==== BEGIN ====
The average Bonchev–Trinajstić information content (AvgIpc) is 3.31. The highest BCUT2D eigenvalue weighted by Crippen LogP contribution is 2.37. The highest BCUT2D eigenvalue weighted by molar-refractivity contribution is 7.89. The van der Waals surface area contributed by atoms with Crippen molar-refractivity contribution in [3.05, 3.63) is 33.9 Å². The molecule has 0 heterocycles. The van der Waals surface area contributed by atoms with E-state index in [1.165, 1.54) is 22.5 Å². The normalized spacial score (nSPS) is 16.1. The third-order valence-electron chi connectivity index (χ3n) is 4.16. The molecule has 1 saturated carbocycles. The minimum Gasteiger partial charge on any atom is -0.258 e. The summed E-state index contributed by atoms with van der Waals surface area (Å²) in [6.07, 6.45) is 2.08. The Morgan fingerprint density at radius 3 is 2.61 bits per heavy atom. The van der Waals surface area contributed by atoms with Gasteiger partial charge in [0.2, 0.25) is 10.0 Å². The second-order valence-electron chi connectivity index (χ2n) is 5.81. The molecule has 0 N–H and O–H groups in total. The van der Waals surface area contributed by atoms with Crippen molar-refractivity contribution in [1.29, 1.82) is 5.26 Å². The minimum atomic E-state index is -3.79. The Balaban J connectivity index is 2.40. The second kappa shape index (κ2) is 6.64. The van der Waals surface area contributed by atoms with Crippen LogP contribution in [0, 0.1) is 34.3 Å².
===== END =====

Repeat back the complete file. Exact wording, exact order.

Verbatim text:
The average Bonchev–Trinajstić information content (AvgIpc) is 3.31. The highest BCUT2D eigenvalue weighted by Crippen LogP contribution is 2.37. The highest BCUT2D eigenvalue weighted by molar-refractivity contribution is 7.89. The van der Waals surface area contributed by atoms with Crippen molar-refractivity contribution in [3.05, 3.63) is 33.9 Å². The molecule has 0 heterocycles. The van der Waals surface area contributed by atoms with E-state index in [1.165, 1.54) is 22.5 Å². The normalized spacial score (nSPS) is 16.1. The third-order valence-electron chi connectivity index (χ3n) is 4.16. The molecule has 1 saturated carbocycles. The minimum Gasteiger partial charge on any atom is -0.258 e. The summed E-state index contributed by atoms with van der Waals surface area (Å²) in [6.07, 6.45) is 2.08. The Morgan fingerprint density at radius 3 is 2.61 bits per heavy atom. The van der Waals surface area contributed by atoms with Gasteiger partial charge in [0.2, 0.25) is 10.0 Å². The second-order valence-electron chi connectivity index (χ2n) is 5.81. The molecule has 0 N–H and O–H groups in total. The van der Waals surface area contributed by atoms with Crippen molar-refractivity contribution in [1.29, 1.82) is 5.26 Å². The minimum atomic E-state index is -3.79. The Balaban J connectivity index is 2.40. The second kappa shape index (κ2) is 6.64. The van der Waals surface area contributed by atoms with Crippen LogP contribution in [0, 0.1) is 34.3 Å².